The Tories, unlike Whigs such as Charles Grey, 2nd Earl Grey, sought to continue the vigorous prosecution of the war against the powerful and aggressive Emperor of France, Napoleon I. With the aid of Russia, Prussia, Sweden, Austria and other countries, the United Kingdom defeated Napoleon in 1814. In the subsequent Congress of Vienna, it was decided that the Electorate of Hanover (a state which had shared a monarch with Britain since 1714) would be raised to a Kingdom. Napoleon made a return in 1815, but was defeated at the Battle of Waterloo by Arthur Wellesley, 1st Duke of Wellington, the brother of the Marquess Wellesley. Also in 1815, another war, the British-American War (also called the War of 1812), was brought to an end, with neither side victorious.
During this period George as Regent took an active interest in matters of style and taste, and his associates such as the dandy, Beau Brummell and the architect John Nash created the Regency style. In London Nash designed the Regency terraces of Regent's Park and Regent Street. George took up the new idea of the seaside spa and had the Brighton Pavilion developed as a fantastical seaside palace adapted by Nash in the "Indian Gothic" style inspired loosely by the Taj Mahal, with extravagant "Indian" and "Chinese" interiors.
The coronation banquet for George IV was held at Westminster Hall on 19 July 1821
When George III died in 1820, the Prince Regent ascended the Throne as George IV with no real change in his powers. By the time of his accession, he was obese and possibly addicted to laudanum. He also showed some signs of the disease that had affected his father. His relationship with his wife, who had gone to live abroad, had also deteriorated. George IV refused to recognise Caroline as Queen, commanding British ambassadors to ensure that monarchs in foreign courts did the same. By the royal command, Caroline's name was omitted from the liturgy of the Church of England. After George ascended the Throne, Caroline began to make her way to England, publicly asserting her rights. George sought to divorce her and ensured the introduction of the Pains and Penalties Bill 1820 into Parliament to strip her of the title of Queen consort. Few ministers dared to oppose the will of the King, lest he remove them from office. Nonetheless, the King consented to the withdrawal of the extremely unpopular bill at its last stage. Excluded from George IV's coronation at Westminster Abbey on 19 July 1821, Caroline died on 7 August of the same year.
George's coronation was a magnificent and expensive affair, costing about £243,000. The coronation was a popular event. Many across the nation bought souvenirs that bore copies of the coronation portrait by Sir Thomas Lawrence. In 1822, George IV visited Edinburgh for "one and twenty daft days." His visit to Scotland was the first by a reigning monarch since Charles II went there in 1650. The visit was organised by Sir Walter Scott, and also increased the King's popularity.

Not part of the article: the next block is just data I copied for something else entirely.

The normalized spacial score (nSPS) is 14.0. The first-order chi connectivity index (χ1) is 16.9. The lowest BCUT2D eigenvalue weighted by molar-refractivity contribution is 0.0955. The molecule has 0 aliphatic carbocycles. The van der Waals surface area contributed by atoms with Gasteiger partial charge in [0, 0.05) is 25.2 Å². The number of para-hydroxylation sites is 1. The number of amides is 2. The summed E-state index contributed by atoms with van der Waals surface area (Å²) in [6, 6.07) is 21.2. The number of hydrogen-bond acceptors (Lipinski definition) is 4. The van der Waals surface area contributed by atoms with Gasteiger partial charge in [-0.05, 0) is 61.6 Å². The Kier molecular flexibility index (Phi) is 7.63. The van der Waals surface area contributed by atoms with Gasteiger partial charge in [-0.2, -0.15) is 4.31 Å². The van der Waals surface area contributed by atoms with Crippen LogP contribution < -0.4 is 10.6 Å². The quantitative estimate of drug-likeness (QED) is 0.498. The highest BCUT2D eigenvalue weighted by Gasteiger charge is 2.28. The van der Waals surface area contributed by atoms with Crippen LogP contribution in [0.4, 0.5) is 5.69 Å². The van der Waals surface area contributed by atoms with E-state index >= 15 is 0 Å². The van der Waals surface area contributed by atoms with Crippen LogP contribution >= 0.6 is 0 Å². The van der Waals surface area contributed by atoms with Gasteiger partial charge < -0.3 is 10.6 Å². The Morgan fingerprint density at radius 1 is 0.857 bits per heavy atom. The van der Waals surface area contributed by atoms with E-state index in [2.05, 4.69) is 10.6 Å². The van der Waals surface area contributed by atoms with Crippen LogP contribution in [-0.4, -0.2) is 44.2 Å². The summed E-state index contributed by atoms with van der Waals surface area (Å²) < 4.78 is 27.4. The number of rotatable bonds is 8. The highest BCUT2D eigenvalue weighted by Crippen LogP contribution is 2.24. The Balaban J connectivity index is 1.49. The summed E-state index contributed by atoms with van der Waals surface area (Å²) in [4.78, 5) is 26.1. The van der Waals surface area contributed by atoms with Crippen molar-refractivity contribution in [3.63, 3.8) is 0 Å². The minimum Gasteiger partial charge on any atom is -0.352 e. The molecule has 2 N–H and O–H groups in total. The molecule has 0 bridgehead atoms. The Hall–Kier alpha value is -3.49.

The Catholic Question
George IV spent the majority of his reign in seclusion at Windsor Castle, but continued to interfere in politics. At first, it was believed that he would support Catholic Emancipation, but his anti-Catholic views became clear in 1824. The influence of the Crown was so great, and the will of the Tories under Prime Minister Lord Liverpool so strong, that Catholic Emancipation seemed hopeless. In 1827, however, Lord Liverpool retired, to be replaced by the pro-Emancipation Tory George Canning. When Canning entered office, the King, who was hitherto content with privately instructing his ministers on the Catholic Question, thought it fit to make a more bold declaration. It was made known that "his sentiments … on the Catholic question, were those his revered father, George III, and lamented brother, the Duke of York, had maintained during their lives, and which he himself had professed when Prince of Wales, and which nothing could shake; finally, … that the recent ministerial arrangements were the result of circumstances, to His Majesty equally unforeseen and unpleasant."
Canning's views on the Catholic Question were not well-received by the most conservative Tories, including the Duke of Wellington. As a result, the ministry was forced to include Whigs. Canning died later in that year, leaving Frederick John Robinson, 1st Viscount Goderich to lead the tenuous Tory-Whig coalition. Lord Goderich left office in 1828, to be succeeded by the Duke of Wellington, who had by that time accepted that the denial of some measure of relief to Roman Catholics was politically untenable. With great difficulty, Wellington obtained the King's consent to the introduction of a Catholic Relief Bill. The King afterwards withdrew his approval, yet he granted it again. Relief was granted to Catholics in 1829.
George IV died in 1830 and is buried in Windsor Castle. His daughter, Princess Charlotte Augusta of Wales, had died from post-partum complications in 1817, after delivering a still-born son; his eldest brother, Frederick, the Duke of York, also pre-deceased him in 1827. He was therefore succeeded by another of his brothers, William, Duke of Clarence, who reigned as William IV.
A bronze statue of George IV on horseback stands in Trafalgar Square. In Edinburgh George IV Bridge is a main street linking the Old Town High Street to the south by a bridge over the ravine of the Cowgate, designed by the architect Thomas Hamilton in 1829 and completed in 1835.
In fiction, he is usually represented as extravagant and irresponsible, notably by Hugh Laurie in the mock historical comedy series Blackadder and by Rupert Everett in the 1994 film The Madness of King George.
Style and arms
George's official style whilst King was, "George the Fourth, by the Grace of God, of the United Kingdom of Great Britain and Ireland King, Defender of the Faith." His arms were: Quarterly, I and IV Gules three lions passant guardant in pale Or (for England); II Or a lion rampant within a tressure flory-counter-flory Gules (for Scotland); III Azure a harp Or stringed Argent (for Ireland); overall an escutcheon tierced per pale and per chevron (for Hanover), I Gules two lions passant guardant Or (for Brunswick), II Or a semy of hearts Gules a lion rampant Azure (for Lüneburg), III Gules a horse courant Argent (for Westfalen), the whole inescutcheon surmounted by a crown.
- Farnborough, T. E. May, 1st Baron. (1896). Constitutional History of England since the Accession of George the Third, 11th ed. London: Longmans, Green and Co.
- "George IV." (1911). Encyclopædia Britannica, 11th ed. London: Cambridge University Press.